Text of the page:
The well-known columnist Mustafa Akyol, writing in Al Monitor’s Turkey Pulse, examines “How the AKP dominated yesterday’s election in Turkey.”

Istanbul-based journalist Alexander Christie-Miller, in a post in Foreign Policy, offers his thoughts on “Erdogan’s big night.” The lede: “The Turkish president’s party defied the polls, guaranteeing its political dominance for years to come.”

Cengiz Aktar of the Istanbul Policy Center has a tribune in Libération, “La Turquie d’Erdogan ne bénéficiera que d’une pseudo-stabilité.”

2nd UPDATE: Aykan Erdemir, a former CHP deputy and current Bilkent University prof, has “6 takeaways from the Turkish elections” in Politico.eu (November 2nd). Smart take IMO.

Vox’s Zack Beauchamp has a post on “Why Turkey’s election results shocked all the experts,” in which he quotes some of those experts (Michael Koplow, Steven Cook, Sinan Ülgen).

As for expert Sinan Ülgen, who is chairman of the Istanbul-based Center for Economics and Foreign Policy Studies, he weighs in on “Erdoğan’s second chance” in a commentary in Project Syndicate.

3rd UPDATE: Istanbul-based reporter David Lepeska has an analysis up on the Foreign Affairs website (November 2nd) on “The AKP’s Golden Opportunity: Erdogan’s victory and Turkey’s open-door policy.”

Also see Lepeska’s October 31st opinion piece on the Al Jazeera website, “A mountain to climb for Turkey’s liberals and leftists.” The lede: “Amid rising violence and a crackdown on free speech, critics raise their voices – but remain pessimistic about the vote.”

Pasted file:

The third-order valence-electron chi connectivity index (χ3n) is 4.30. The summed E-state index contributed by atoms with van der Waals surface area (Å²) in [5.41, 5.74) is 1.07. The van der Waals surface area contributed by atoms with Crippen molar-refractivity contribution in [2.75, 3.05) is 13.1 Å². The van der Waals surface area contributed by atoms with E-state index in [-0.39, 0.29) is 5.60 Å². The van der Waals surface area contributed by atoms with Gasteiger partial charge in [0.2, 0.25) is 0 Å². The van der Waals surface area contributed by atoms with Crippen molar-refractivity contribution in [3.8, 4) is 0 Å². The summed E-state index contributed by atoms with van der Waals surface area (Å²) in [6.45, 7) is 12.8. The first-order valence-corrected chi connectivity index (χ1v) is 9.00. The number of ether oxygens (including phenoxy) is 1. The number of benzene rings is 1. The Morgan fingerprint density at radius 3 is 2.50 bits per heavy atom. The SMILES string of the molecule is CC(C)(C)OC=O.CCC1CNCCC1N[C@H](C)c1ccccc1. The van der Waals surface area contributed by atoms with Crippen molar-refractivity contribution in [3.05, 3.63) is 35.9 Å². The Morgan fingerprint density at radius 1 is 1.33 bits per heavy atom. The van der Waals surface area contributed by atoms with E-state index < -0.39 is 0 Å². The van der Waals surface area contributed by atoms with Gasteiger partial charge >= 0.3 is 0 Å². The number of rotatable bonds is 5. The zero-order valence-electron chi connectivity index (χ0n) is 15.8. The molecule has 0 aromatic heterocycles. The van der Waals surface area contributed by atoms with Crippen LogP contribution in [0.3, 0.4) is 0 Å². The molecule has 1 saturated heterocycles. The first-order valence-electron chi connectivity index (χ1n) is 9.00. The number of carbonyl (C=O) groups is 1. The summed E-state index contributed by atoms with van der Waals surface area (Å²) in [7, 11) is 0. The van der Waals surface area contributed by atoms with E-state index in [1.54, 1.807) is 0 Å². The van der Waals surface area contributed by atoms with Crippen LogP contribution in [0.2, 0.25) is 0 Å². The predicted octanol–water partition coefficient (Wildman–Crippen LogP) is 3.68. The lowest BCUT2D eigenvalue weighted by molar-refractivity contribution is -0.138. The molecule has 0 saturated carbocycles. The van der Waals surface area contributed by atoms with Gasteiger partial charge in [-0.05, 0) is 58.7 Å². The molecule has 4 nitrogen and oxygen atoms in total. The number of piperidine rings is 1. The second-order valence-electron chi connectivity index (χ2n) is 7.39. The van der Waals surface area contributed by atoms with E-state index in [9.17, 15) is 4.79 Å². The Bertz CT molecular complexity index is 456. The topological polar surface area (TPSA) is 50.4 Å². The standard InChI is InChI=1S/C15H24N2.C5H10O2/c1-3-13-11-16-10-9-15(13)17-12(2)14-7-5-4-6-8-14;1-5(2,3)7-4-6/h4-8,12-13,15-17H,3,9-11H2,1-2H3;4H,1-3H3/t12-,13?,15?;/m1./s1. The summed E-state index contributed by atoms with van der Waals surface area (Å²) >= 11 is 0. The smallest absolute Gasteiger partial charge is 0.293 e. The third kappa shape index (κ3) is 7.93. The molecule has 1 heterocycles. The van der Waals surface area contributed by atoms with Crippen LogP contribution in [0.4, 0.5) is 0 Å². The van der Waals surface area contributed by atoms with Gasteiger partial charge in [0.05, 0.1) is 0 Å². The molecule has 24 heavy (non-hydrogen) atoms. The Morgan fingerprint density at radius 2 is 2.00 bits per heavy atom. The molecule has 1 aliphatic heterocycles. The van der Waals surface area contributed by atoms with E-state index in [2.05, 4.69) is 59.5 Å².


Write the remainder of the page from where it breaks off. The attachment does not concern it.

4th UPDATE: Erik Meyersson of the Stockholm School of Economics has a post (November 4th) on his blog, “Digit Tests and the Peculiar Election Dynamics of Turkey’s November Elections,” in which he tries to measure possible irregularities in the vote. I’m skeptical, as there appear not to have been allegations of fraud from the adversely affected parties (MHP, HDP).

Steven A. Cook has a commentary in Fortune (November 2nd) on “What Turkey’s election surprise says about the troubled country.”

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For anyone with any interest in Turkey, please take ten minutes of your time to watch Selahattin Demirtaş respond to Ahmet Davutoğlu in the aftermath of yesterday’s massacre (here, with English subtitles). As one journalist uttered after Demirtaş finished: “wow!”

If I were a Turkish citizen there is not the slightest doubt as to which party would get my vote in the upcoming election.

ankara